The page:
Monday, February 27, 2006

European Oils

A hearty congratulations to the Swedish hockey team for their impressive victory over previously unbeaten Finland in the Olympic gold medal game yesterday. Mats Sundin, Peter Forsberg and the rest of the Swedes battled against a tough Finnish squad, holding on for a 3-2 win. Sundin and Forsberg set up the game-winning slapper from Nicklas Lidstrom 10 seconds into the third period. The team went back to Sweden to party before everyone headed back to North America to rejoin their NHL teams. Here's hoping Sundin and countryman Mikael Tellqvist can bring some of that golden luster to the Leafs, who sorely could use some good mojo as they fight for a playoff spot. NHL games resume tomorrow night with about five weeks until the playoffs begin; the trading deadline is next week.

Ay chihuahua:
  • The surviving members of '90s hard rock icons Alice in Chains are reuniting for a summer tour, according to Singer Layne Staley died of a heroin overdose in 2002, but had been struggling with his demons for many years before that; the band hadn't played a show since 1996. Jerry Cantrell, the musical driving force behind AIC, has released a couple of pretty good solo albums in the intervening years since the band ground to a halt. They're playing as part of a tribute concert for Heart next week with Will Duvall of Comes with the Fall as their singer, after which they plan to settle on a singer for the tour. I saw them back in '92 at the old Channel club in Boston; Staley was in a wheelchair because of a broken leg, but he belted out a great performance and was even hanging from the exposed pipes of the place at one point. Cantrell's an excellent guitarist, so I'll be interested to see where they go from here. One encouraging sign is AIC apparently turned down CBS's overtures to become the next guinea pig band on the oh-so-lame Rock Star reality show.
  • One of my favorite podcasts of the past few months has been the Ricky Gervais show, which featured the creator of The Office bantering about this, that, and the other thing with writing partner Stephen Merchant and producer/idiot savant Karl Pilkington. Funny, funny shiznitt. Well, they did 12 episodes produced by the Guardian newspaper and now are trying something different: a paid podcast through Audible that costs $1.95 per episode or four for $6.95. This bears watching simply because nobody's had the cojones to start charging for a podcast yet. Gervais certainly has the star power, especially in Europe, to try something like this; if he does well, no doubt others will follow. I'm not planning to pony up the dough just yet, but I'll follow this with interest.
  • I'm as critical of the Leafs as any fan at times, but the Toronto Sun went too far by publishing a list of the 50 worst Leafs of all time. The list, attributed to "Sun staff," doesn't even provide any rationale for their choices; it's just a list of names. I'm sure it was all done in fun, and a lot of those guys were pretty bad, but just running a list comes off as mean-spirited and lazy. I wouldn't want to be the Sun beat reporter who has to cross paths next with big Wade Belak, who made the list.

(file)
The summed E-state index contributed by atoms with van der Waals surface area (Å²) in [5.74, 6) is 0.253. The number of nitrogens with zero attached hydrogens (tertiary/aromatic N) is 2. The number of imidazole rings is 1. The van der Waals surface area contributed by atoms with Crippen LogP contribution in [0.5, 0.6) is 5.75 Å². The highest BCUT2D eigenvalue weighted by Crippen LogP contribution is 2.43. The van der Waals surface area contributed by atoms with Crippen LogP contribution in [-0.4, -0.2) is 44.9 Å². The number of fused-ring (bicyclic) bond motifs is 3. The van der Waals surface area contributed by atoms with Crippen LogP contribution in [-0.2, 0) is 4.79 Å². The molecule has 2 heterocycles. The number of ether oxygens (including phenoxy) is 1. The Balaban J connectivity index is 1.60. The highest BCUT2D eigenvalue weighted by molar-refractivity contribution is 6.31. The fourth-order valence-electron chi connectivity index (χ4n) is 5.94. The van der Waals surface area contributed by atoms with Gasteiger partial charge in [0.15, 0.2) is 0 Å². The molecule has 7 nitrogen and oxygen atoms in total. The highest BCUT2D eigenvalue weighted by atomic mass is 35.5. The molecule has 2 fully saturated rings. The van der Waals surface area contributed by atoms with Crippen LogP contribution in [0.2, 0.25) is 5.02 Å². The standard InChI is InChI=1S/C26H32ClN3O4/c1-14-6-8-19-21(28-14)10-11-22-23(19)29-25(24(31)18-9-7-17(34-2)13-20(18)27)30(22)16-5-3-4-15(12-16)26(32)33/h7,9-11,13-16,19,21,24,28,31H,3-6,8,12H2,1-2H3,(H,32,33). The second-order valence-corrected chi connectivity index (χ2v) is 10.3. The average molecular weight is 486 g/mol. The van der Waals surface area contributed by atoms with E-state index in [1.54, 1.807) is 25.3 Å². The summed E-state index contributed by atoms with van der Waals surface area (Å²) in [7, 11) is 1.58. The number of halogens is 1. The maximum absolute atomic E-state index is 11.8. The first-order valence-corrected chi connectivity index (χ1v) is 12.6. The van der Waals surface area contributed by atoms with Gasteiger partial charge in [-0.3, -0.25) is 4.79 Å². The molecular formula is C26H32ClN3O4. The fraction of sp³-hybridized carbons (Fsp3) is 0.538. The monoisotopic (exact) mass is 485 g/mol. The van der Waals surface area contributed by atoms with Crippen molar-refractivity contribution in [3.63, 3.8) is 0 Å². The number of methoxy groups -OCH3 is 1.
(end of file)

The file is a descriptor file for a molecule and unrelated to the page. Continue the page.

Saturday, February 25, 2006

Rise Up With Fists!

Hey there, ho there. Just got back a little while ago from a 15-mile run. I normally do my long runs on Sundays, but we're expecting some snow and extreme cold, so I figured I'd do it a day early to make sure I got it in. Felt pretty good until the last mile, when my Achilles started getting a little sore. I definitely need to stretch more; I've been pretty remiss in that department because I've been doing longer midweek runs in the morning before work and barely have time to run, shower and head right to work. But I need to stretch to prevent injuries from getting worse.

Sweep the leg, Johnny:

  • Watched the Olympic hockey semifinals last night. Sweden dominated the Czechs, 7-3, to advance to the gold medal game Sunday against undefeated Finland, who easily rubbed out Russia, 4-0. Should be a great game: the two countries have a bitter rivalry and it'll be a good test of Sweden's superior talent vs. Finland's suffocating team defense. Even the bronze medal game this afternoon should be a good grudge match between the Czechs and the Russians, who both want to make up for their lackluster performances yesterday. I want Sweden to win the gold, but it's hard to not pick Finland because of their flawless play so far in the tourney.
  • They may be old and fat, but the Sex Pistols are still punk. They are among the acts to be inducted into the Rock 'n Roll Hall of Fame next month, but they don't plan on attending and left a barely intelligible note slagging the hall on their InterWeb home page thingy. Good on 'em. Of course, the story is made even funnier when an official from the Hall of Fame called the Pistols "outrageous punksters." Punksters? The whole "hall of fame" thing seems pretty lame and arbitrary; there are so many deserving acts who didn't sell a lot of records or are simply out of the mainstream that are neglected by these self-appointed purveyors of taste. The only good thing that has come out of it is some cool performances over the years at the induction ceremonies, although those 30-person jams have got to go. Black Sabbath is also going into the hall, so it'll be interesting to see if Ozzy shows up, since he's repeatedly criticized the hall for ignoring Sabbath over the years. I'm sure Sharon will pump him full of sedatives and force him out there to smile for the cameras.
  • These paratroopers face courtmartials for changing the Army motto from "Be All You Can Be" to "Do All You Can Do." Hey, after seeing some of the stuff going on in Abu Ghraib, does this really come as a surprise?

Wednesday, February 22, 2006

Somewhere to Nowhere